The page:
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Italian Communist Antonio Gramsci has been quoted quite a lot in recent years amid our various political catastrophes from Trump to Covid-19 to climate collapse and the political center’s seeming inability to resist any of the above. The most famous line from his Prison Notebooks, written between 1929 and 1935 while a political prisoner of the Mussolini regime, is probably: “The crisis consists precisely in the fact that the old is dying and the new cannot be born; in this interregnum a great variety of morbid symptoms appear.” This is sometimes more loosely translated as “The old world is dying and the new cannot be born; now is the time of monsters.”
It’s certainly fitting to think of what Gramsci was writing from a fascist prison in today’s political climate. But it’s also true that we’re in another sort of interregnum, one of romance, sexuality and gender itself. And this one comes with its very own set of morbid symptoms, as anyone who’s tried dating lately can attest. Dating apps are a plague, every week there seems to be a new term for bad behavior (“ghosting,” “breadcrumbing,” whatever), work demands more and more of our time, leaving less and less for love, and a constantly destabilized economy leaves us anxious and stressed even if we do happen to have stable work. Abortion is now illegal in a huge chunk of the country, and homophobic and transphobic violence — not to mention actual bans on trans healthcare and drag — are on the rise. And even if you do make it to coupledom and want to have children, our country still has precisely no support for working parents. The material basis on which you might have thought you’d be able to build a life is crumbling.
If there’s one thing we can learn from Marxists in this moment, it’s that material circumstances matter — even when it comes to romance. Gramsci wasn’t exactly sitting in his prison cell dishing out relationship advice — he was trying to analyze the world that had locked him up, the capitalist system he was trying to bring down, and its effects on human life. But in “Americanism and Fordism,” one of the many pieces collected in the most commonly published English translation of those Prison Notebooks, he did turn his gaze to sexuality and relationships in order to explain how those relationships were created and coerced by industrial capitalism.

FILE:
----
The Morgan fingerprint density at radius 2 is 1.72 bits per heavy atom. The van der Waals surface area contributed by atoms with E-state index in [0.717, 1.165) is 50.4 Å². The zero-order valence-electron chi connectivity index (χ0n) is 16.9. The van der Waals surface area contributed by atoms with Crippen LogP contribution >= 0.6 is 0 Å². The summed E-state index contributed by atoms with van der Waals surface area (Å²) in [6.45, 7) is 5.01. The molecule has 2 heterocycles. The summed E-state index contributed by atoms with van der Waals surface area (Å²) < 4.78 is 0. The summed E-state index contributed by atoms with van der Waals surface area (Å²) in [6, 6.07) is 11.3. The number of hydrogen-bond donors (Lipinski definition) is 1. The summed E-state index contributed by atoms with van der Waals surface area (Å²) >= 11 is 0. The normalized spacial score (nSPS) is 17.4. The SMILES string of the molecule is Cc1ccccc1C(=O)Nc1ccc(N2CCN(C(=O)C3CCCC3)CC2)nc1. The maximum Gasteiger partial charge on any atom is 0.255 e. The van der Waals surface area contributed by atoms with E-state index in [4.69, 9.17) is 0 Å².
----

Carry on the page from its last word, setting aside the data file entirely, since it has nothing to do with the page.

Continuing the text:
In this, he built on The Origin of the Family, Private Property and the State, published half a century earlier by Marx’s best friend, editor and frequent coauthor Friedrich Engels. Engels had a rather unconventional romantic life himself. While outwardly maintaining his bourgeois lifestyle, he never married and instead secretly cohabitated with his working-class lover, Mary Burns (an Irish radical who deeply influenced his work); and after Mary died, with her sister Lizzie. In this book, he built on notes left by Marx and attempted to write a historical materialist critique of the Victorian family — an ultra-patriarchal household designed to consolidate and hand down wealth and police women’s behavior, or in other words, a more tightly controlled version of the nuclear family we still have.
What both Gramsci and Engels point out (the latter at considerable length) is that the family form they had been raised to think of as normal was, in fact, a recent invention, created with some degree of coercion and molded into “common sense,” a term Gramsci used for the kinds of popular beliefs that shape our world, even when they’re wrong. (He counterposed it to “good sense,” a more accurate understanding of the forces at play in the world.) Heterosexuality, as it existed in both men’s lifetimes, was a particular construct of industrial capitalism, designed to suit the needs of factory employers rather than to make people happy. A wife at home to do the cooking, cleaning and caring sent workers off to the factory better rested and ready for another day of work. Such “reproductive labor,” the Wages for Housework movement, decades later, would note, makes husbands’ work possible.